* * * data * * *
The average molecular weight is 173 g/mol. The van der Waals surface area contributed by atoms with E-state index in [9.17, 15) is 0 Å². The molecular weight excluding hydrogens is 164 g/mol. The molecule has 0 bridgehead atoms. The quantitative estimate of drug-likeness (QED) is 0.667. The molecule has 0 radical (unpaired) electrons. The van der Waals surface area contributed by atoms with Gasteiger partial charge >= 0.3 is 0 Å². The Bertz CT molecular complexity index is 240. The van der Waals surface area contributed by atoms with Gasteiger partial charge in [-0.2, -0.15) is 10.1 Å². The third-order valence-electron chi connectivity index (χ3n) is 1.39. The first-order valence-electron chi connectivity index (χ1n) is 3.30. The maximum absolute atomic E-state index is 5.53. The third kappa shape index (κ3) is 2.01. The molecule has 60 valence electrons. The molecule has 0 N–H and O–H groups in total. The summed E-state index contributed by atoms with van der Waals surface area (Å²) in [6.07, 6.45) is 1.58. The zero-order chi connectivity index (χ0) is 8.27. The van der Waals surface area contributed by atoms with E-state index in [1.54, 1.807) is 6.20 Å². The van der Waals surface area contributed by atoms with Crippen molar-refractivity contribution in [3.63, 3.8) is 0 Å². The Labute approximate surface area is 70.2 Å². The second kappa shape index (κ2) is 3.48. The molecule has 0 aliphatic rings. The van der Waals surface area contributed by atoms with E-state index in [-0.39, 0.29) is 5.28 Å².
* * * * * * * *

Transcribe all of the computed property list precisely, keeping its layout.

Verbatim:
The average molecular weight is 173 g/mol. The van der Waals surface area contributed by atoms with E-state index in [9.17, 15) is 0 Å². The molecular weight excluding hydrogens is 164 g/mol. The molecule has 0 bridgehead atoms. The quantitative estimate of drug-likeness (QED) is 0.667. The molecule has 0 radical (unpaired) electrons. The van der Waals surface area contributed by atoms with Gasteiger partial charge >= 0.3 is 0 Å². The Bertz CT molecular complexity index is 240. The van der Waals surface area contributed by atoms with Gasteiger partial charge in [-0.2, -0.15) is 10.1 Å². The third-order valence-electron chi connectivity index (χ3n) is 1.39. The first-order valence-electron chi connectivity index (χ1n) is 3.30. The maximum absolute atomic E-state index is 5.53. The third kappa shape index (κ3) is 2.01. The molecule has 60 valence electrons. The molecule has 0 N–H and O–H groups in total. The summed E-state index contributed by atoms with van der Waals surface area (Å²) in [6.07, 6.45) is 1.58. The zero-order chi connectivity index (χ0) is 8.27. The van der Waals surface area contributed by atoms with E-state index in [1.54, 1.807) is 6.20 Å². The van der Waals surface area contributed by atoms with Crippen molar-refractivity contribution in [3.63, 3.8) is 0 Å². The Labute approximate surface area is 70.2 Å². The second kappa shape index (κ2) is 3.48. The molecule has 0 aliphatic rings. The van der Waals surface area contributed by atoms with E-state index in [-0.39, 0.29) is 5.28 Å².